I trade US futures and Eurex futures. Mainly NQ, ES, 6E, 6J, FDAX, FGBL and am thinking of looking at GC and CL as well. My account is in USD at the moment but I'm from UK. I'm wondering about currency risk, and whether I should have my account in GBP for trading both US (USD denominated) and EU (EUR denominated) markets.
I'm not keen on using futures to actually hedge my futures account, although I can see a valid reason for doing that. Keen to hear from people that have their futures account in a different country than their own.
Well, same problem here. Since I'm located in Germany I initially funded my account at Mirus with a EUR amount bank transfer, but my account balance is showing up in USD. So I'm facing the same currency risk since my account value changes more or less slightly every day due to this fact...but I don't remember whether or not I even had the choice to fund my account with USD at that time.
Maybe bottom line it could make sense asking the broker to change the account to USD as the leading currency in order to avoid these currency fluctuations...
Perhaps not a direct answer to your question, but I share the same concerns and never really found a perfect solution to it.
I have one single account though that holds all type of financial instruments and with one single broker.
I trade a variety of international instruments too: futures, options, stocks, and forex, obviously in different currencies to complicate things a bit...
My base currency is the euro, but I ended up with gains in all the majors (USD, EUR, GBP, JPY, AUD, CAD, CHF) that I did not bother to convert back to Eur. I found it personally better to have my account base currency in the currency I deal with with my government for tax purposes. All my statements, reports, certificates, and so on are issued in the base currency - at least with my broker they are, so that makes it easy on the administrative part.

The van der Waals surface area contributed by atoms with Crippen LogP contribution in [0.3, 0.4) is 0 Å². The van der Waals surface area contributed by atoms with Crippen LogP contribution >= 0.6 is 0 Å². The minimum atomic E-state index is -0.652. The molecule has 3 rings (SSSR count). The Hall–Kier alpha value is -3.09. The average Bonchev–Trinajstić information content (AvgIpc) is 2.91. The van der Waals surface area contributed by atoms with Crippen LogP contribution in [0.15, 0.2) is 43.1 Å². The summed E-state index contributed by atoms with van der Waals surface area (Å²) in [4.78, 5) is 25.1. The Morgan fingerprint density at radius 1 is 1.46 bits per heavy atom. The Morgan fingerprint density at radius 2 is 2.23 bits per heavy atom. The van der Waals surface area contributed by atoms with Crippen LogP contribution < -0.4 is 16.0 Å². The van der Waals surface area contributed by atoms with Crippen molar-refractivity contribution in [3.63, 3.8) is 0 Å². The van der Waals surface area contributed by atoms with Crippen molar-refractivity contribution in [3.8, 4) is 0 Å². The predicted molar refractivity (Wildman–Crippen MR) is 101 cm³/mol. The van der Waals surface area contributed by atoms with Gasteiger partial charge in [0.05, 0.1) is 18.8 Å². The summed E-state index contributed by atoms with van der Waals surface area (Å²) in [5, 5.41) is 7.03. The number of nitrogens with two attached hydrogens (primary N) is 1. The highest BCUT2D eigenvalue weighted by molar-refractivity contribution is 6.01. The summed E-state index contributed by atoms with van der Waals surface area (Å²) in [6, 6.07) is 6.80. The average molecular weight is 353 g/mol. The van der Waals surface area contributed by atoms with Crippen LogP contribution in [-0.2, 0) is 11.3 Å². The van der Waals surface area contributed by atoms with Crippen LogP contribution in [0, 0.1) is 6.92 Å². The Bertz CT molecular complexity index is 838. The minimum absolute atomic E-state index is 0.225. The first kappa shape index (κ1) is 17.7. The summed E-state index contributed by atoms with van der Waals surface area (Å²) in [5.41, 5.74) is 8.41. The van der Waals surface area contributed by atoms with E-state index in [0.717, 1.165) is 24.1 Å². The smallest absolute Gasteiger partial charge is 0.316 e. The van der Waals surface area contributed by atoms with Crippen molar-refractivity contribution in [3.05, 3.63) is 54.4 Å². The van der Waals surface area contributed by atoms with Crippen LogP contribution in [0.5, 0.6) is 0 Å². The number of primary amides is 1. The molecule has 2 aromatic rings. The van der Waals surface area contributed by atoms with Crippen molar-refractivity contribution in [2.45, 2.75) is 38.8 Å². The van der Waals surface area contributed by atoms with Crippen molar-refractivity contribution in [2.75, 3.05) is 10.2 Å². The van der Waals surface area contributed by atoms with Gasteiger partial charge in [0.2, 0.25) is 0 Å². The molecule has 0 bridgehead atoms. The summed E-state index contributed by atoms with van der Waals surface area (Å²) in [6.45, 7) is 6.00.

But I don't really know what is ultimately more important: purchasing power in my local currency (i.e. EUR), or purchasing power overall worldwide? Because the first would push me into converting a currency back to euro when it is most convenient, while the second approach would make me hunt for the strongest currency of the moment and convert everything to it whenever appropriate... Do I make sense here? Hehehe
However, As of now, I do not convert any gain made in any currency, it just sits segregated in the account.
I say to myself, this is a bit of an auto self hedging, in the end we don't really know which country (if any) will win this currency war taking place as of late.
I remain very eager to read other traders' tricks and recommendations too.
Thanks for the thread.
Successful people will do what unsuccessful people won't or can't do!
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My understanding is that your broker has to convert parts of your account into USD or EUR if you trade US or EUR markets, respectively (segregated accounts). Hence, it cannot stay in GBP. Check your broker statements, you should see that there.
So, because of the above, you will expose yourself to currency risk compared to GBP anyways. If you want to hedge that you would need a separate GBP account.
On the other hand, if you have other income in GBP you can view your futures account as a diversification in currencies, which is not a bad thing (especially nowadays).
The topic which @Daytrader999 raises is another one. It is annoying, if you have segregated accounts with different currencies (e.g. USD and EUR) as your equity (in USD) is constantly fluctuating a little bit and you cannot reconcile precisely with your P&L from trading. At the beginning that drove me crazy, but I got used to it.
But that reminds me to call my broker and ask for switching my whole account to USD only (no segregated EUR amount) as I will trade the US index futures anyways in the near future (hence, no EUR needed anymore). If the whole account is in USD there shouldn't be any fluctuations due to fx changes and reconciliation should be easy.
Last edited by karoshiman; May 12th, 2013 at 12:59 AM.
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